What can one person inspire to make a difference do? First, she finds partners. Then she persists.
The Rev. Canon Noel Julnes-Dehner was aware––that as a rule––first- to third-grade students learn to read, then from the fourth grade on, they read to learn. And she was troubled by what was happening to students entering the fourth grade not yet knowing how to read.
As research by the Annie E. Casey Foundation research shows, the future of these students will likely be filled with many challenges. They are at risk of failing to graduate from high school and of a lifetime of underemployment because they lacked the tutorial assistance that they needed at a young age to become proficient readers. Such illiteracy can lead to joblessness and a higher propensity for incarceration. Being able to read, process information, and communicate are essential first steps for a successful life.
What can be done to prevent these outcomes for such children?
In 2010, Noel was tutoring children in reading when she and husband, Joe Dehner, had an idea. Working with the Rev. Debbie Gamble, then rector of St. Philips’ Church in Northside, they set up a summer reading program. The next summer they recruited their fellow Christ Church Cathedral member, Dianne Ebbs, a retired school principal and community leader, to join in their effort as executive director. Together, they make things happen.
Now called Summer Camp Reading, the program works with young elementary school children who struggle with reading. Every weekday for six weeks, campers receive one-on-one tutoring with a reading specialist, play literacy games, write in journals, add words to their sight word list, read, listen to the Book of the Day, make a matching craft, exercise, and create a service project to give back to the community.
“Service learning is empowering to children. Our campers choose a project where they help others. Campers at the Christ Church Cathedral site this summer made potholders for the 5,000 Club food ministry,” Joe reports.
And because owning books raises reading scores, every Friday campers choose a book of their own to take home to keep, many of them provided by the Literacy Network and the Public Library.
“The program offers a nurturing environment where the children know they are respected and loved,” says Noel. That, and knowing that “someone is pulling for them,” contributes to the program’s success. Every camper improves. She and Joe were recognized for this success on behalf of these children when they were named finalists in the Duke Energy Children’s Museum Difference Maker Award a few years back.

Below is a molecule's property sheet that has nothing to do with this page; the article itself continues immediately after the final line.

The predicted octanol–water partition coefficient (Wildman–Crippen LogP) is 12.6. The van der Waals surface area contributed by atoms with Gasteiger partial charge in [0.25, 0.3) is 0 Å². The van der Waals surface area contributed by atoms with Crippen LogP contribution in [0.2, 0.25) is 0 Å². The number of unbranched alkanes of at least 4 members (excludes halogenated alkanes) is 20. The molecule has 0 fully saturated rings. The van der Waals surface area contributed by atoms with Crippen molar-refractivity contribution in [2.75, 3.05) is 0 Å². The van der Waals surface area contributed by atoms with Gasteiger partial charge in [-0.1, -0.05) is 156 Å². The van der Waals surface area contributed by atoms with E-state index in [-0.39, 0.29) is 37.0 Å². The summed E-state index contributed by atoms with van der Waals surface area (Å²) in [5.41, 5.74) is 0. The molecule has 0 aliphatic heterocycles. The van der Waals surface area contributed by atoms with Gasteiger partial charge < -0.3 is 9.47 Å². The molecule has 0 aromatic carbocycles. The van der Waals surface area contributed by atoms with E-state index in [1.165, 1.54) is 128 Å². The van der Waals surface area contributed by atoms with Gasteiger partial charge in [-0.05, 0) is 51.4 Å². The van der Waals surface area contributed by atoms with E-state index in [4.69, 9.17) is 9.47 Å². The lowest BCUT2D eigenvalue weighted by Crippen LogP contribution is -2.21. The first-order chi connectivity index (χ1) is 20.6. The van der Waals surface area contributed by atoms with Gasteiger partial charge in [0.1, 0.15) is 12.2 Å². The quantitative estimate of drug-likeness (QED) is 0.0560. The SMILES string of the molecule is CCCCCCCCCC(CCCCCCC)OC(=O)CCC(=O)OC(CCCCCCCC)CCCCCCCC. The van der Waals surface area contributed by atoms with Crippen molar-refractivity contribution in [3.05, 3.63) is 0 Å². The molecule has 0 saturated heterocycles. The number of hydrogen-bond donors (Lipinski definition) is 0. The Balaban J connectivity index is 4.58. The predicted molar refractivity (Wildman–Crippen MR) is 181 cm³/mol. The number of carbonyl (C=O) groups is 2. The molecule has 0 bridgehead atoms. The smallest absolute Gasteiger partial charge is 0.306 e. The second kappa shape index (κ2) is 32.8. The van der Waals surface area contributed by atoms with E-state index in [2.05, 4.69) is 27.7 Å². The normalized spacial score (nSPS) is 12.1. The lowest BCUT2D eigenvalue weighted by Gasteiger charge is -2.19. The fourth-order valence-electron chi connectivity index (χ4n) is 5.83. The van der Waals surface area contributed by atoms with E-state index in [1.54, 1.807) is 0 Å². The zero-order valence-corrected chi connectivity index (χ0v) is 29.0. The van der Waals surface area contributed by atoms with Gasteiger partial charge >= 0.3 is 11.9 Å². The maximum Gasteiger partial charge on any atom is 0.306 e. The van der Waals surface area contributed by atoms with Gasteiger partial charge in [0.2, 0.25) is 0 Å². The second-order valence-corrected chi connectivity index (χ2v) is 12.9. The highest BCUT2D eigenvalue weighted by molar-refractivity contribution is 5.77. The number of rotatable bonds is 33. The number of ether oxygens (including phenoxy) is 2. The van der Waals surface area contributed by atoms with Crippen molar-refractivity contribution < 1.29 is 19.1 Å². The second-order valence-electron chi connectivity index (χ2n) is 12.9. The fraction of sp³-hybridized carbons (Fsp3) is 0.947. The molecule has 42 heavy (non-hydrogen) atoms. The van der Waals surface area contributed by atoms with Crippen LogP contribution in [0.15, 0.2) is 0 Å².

Today, SCR has expanded to nine sites, seven in the Cincinnati area, one online, and for the first time one near Columbus. “We teamed with St. John’s Episcopal Church in Worthington (OH) in 2021, our first out-of-region camp, spreading the summer reading camp movement north,” said Joe. Each site has its own coordinator, assistant, and tutors. The 2021 sites in Cincinnati were Christ Church Cathedral (downtown), Cincinnati Scholar House (Walnut Hills neighborhood), Grace Episcopal Church (College Hill neighborhood), St. Aloysius (Bond Hill neighborhood), St. Simon of Cyrene Episcopal Church (Lincoln Heights neighborhood), Wesley Mission Center Chapel in partnership with Hyde Park Community United Methodist Church (Over-the-Rhine neighborhood), and a site in the Price Hill neighborhood with its growing Hispanic population.
Along with support from these sites, the program receives funding from the Greater Cincinnati Foundation through its Summertime Kids program and the Episcopal Community Ministries, as well as from private donors. Sites contribute to the cost, and the Diocese of Southern Ohio serves as fiscal agent.
All campers are pre-tested for a baseline and post-tested to measure improvement in reading fluency, vocabulary, sight comprehension, and reading comprehension.
Last year’s campers demonstrated a 28% average gain in reading fluency and a 48% average gain in reading comprehension. While the final figures are not yet available for this year’s program, tutors can point to student success. For example, at the beginning of week 3, Nathan repeatedly missed words from similar word families. But once he learned to identify words that contain similarities, he was successful in every attempt to read such words by week 4. At the beginning of week 4, Anna knew only 79 words by sight early in the program, but by learning and implementing new rules and diagraph sounds, by the end of week 5, Anna knew 111 words by sight.
One parent says about the program: “My son has improved tremendously in his reading, and he became much better at using a computer, as well as improved in his ability to read out loud.”
Other parents report on the growth they see in their children’s confidence, while their teachers see more engagement in the classroom.
“The growth we see in students goes far beyond test scores,” says Dianne. “I have tears in my eyes at our closing assembly each year seeing all that these children have accomplished.”
“At this year’s closing ceremony, I spoke with a parent who told me that at the beginning of camp her son was having a lot of trouble reading. By the end of camp, he read a 62-page book to her with only some help!” says Noel.
“The Spirit weaves SCR into the community, providing a lifeline for children. Thanks be to God,” she says––this woman who continues to build a network of partners, and persists.